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  • The Ownership Economy Newsletter: The Blockchain Issue (#81)

The Ownership Economy Newsletter: The Blockchain Issue (#81)

What is Blockchain Technology? [A Short Thread]

The easiest way to explain it is by saying that:

Blockchain is a database that is not managed by a single company.

Instead, it's managed by multiple people, making it a peer-to-peer database and thereby, making it decentralized. But why do we need something this complex?

To build trust.

Let's see the following example:

Imagine some friend of yours, traveling around the world, asks you $10. You say, "Yes", and you login to your bank account, and make the transfer. You text your friend saying that you wired him the money and that he'll get it soon.

But, have you seen what happened behind the scenes?

What happened was that you relied on your bank as the mediator of that transaction.

The moment you click "OK", the Bank registers the Amount and Date and places it in their internal register stating:

"You transferred X amount to Y person the day Z"

Wiring money from Person X to Person Y has a cost. What does this cost cover? The mediator's infrastructure costs because anytime you wire money to someone, the Bank has to keep paying for their server costs, human power, money costs, etc. But, wait a minute.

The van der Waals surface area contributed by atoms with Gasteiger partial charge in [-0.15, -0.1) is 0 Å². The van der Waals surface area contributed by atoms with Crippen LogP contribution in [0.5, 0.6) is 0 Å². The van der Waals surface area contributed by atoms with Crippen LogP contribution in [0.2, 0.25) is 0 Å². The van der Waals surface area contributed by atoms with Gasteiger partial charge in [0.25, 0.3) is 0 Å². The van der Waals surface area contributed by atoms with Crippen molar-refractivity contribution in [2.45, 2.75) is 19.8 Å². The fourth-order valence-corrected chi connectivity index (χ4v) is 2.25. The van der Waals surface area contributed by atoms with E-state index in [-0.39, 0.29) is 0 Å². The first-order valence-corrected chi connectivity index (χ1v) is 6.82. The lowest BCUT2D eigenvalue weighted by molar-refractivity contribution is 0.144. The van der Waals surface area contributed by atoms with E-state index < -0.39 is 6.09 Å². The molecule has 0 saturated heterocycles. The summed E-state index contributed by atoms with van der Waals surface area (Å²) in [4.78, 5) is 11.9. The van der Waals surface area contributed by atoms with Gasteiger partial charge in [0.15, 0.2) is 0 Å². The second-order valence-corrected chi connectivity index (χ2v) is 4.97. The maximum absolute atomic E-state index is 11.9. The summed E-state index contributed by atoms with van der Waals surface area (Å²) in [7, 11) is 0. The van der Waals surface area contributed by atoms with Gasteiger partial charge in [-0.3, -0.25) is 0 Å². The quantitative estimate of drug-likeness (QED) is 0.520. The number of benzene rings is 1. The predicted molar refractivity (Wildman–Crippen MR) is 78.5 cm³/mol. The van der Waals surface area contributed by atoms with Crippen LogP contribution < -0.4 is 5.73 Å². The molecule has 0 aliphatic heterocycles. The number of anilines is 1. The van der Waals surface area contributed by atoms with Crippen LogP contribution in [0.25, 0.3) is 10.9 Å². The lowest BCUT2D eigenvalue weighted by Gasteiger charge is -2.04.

"But, if I handle $5 to my friend, it costs me nothing. Why can't I replicate the same online? Why can't I send it directly to my friend?"

Because most of the time we don't wire money just to our friends, but rather we buy goods and services from random people, too. That's why we need Banks and other middle entities: to build trust in every transaction we make and mediate each one of those transactions. Whether it's to buy stuff on the internet or a life insurance policy.

And this is where Blockchain comes in.

Blockchain was built to serve as a mediator in every transaction we make, or in other words, to build trust. And how? By keeping a record of every transaction organized in "blocks" and all the "blocks" in a "chain". But is it just about wiring money? Not really.

So, what can we do with Blockchain Technology other than wiring money?

Some new use cases are:

  • NFT marketplaces

  • Personal identity security

  • Secure sharing of medical data

  • Supply chain and logistics monitoring

  • Anti-money laundering tracking system


As mentioned above, the Blockchain isn't a server being run by one single company, instead, it runs on multiple PCs of multiple people. These people are distributed across the world. It keeps a record of every transaction, therefore, making it possible to track every transaction, which raises the questions:

How do we know every transaction is real? By keeping every "block" in a "chain" of blocks that are processed and verified, publicly. But who runs the verification? How can we trust it?

Those are great questions. We will address those in the next thread! :)

Web 3: An Internet Revolution

A Crypto Series on The Ownership Economy

Now that consumers are spending more time and resources online, the importance of digital assets is likely to increaseconsiderably as consumer spending shifts to virtual worlds.